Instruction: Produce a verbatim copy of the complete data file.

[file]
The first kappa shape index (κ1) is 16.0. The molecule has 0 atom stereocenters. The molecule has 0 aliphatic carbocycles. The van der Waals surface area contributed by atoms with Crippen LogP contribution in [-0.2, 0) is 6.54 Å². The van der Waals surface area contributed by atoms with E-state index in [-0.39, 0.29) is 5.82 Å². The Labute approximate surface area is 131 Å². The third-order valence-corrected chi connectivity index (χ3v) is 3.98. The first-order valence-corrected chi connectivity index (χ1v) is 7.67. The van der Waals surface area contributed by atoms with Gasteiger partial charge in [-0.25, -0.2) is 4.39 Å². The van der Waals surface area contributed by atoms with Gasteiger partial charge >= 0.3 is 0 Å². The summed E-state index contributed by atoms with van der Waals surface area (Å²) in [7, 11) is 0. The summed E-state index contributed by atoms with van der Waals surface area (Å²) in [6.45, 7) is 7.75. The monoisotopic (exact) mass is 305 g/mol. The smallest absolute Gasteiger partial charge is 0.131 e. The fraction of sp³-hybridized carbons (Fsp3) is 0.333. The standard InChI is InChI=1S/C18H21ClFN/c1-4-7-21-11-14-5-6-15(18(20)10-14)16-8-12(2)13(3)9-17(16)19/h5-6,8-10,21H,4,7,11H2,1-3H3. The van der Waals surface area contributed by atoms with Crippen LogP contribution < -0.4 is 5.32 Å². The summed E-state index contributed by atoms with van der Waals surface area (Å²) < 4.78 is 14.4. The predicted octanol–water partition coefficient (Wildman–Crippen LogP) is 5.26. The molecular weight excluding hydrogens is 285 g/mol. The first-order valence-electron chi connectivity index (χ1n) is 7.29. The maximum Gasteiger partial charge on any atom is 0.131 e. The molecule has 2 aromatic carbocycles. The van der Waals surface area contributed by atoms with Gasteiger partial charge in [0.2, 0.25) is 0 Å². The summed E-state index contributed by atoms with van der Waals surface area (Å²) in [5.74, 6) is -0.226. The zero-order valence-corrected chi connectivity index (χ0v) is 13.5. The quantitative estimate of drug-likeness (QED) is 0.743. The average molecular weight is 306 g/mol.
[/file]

The first kappa shape index (κ1) is 16.0. The molecule has 0 atom stereocenters. The molecule has 0 aliphatic carbocycles. The van der Waals surface area contributed by atoms with Crippen LogP contribution in [-0.2, 0) is 6.54 Å². The van der Waals surface area contributed by atoms with E-state index in [-0.39, 0.29) is 5.82 Å². The Labute approximate surface area is 131 Å². The third-order valence-corrected chi connectivity index (χ3v) is 3.98. The first-order valence-corrected chi connectivity index (χ1v) is 7.67. The van der Waals surface area contributed by atoms with Gasteiger partial charge in [-0.25, -0.2) is 4.39 Å². The van der Waals surface area contributed by atoms with Gasteiger partial charge >= 0.3 is 0 Å². The summed E-state index contributed by atoms with van der Waals surface area (Å²) in [7, 11) is 0. The summed E-state index contributed by atoms with van der Waals surface area (Å²) in [6.45, 7) is 7.75. The monoisotopic (exact) mass is 305 g/mol. The smallest absolute Gasteiger partial charge is 0.131 e. The fraction of sp³-hybridized carbons (Fsp3) is 0.333. The standard InChI is InChI=1S/C18H21ClFN/c1-4-7-21-11-14-5-6-15(18(20)10-14)16-8-12(2)13(3)9-17(16)19/h5-6,8-10,21H,4,7,11H2,1-3H3. The van der Waals surface area contributed by atoms with Crippen LogP contribution < -0.4 is 5.32 Å². The summed E-state index contributed by atoms with van der Waals surface area (Å²) < 4.78 is 14.4. The predicted octanol–water partition coefficient (Wildman–Crippen LogP) is 5.26. The molecular weight excluding hydrogens is 285 g/mol. The first-order valence-electron chi connectivity index (χ1n) is 7.29. The maximum Gasteiger partial charge on any atom is 0.131 e. The molecule has 2 aromatic carbocycles. The van der Waals surface area contributed by atoms with Gasteiger partial charge in [0.2, 0.25) is 0 Å². The summed E-state index contributed by atoms with van der Waals surface area (Å²) in [5.74, 6) is -0.226. The zero-order valence-corrected chi connectivity index (χ0v) is 13.5. The quantitative estimate of drug-likeness (QED) is 0.743. The average molecular weight is 306 g/mol.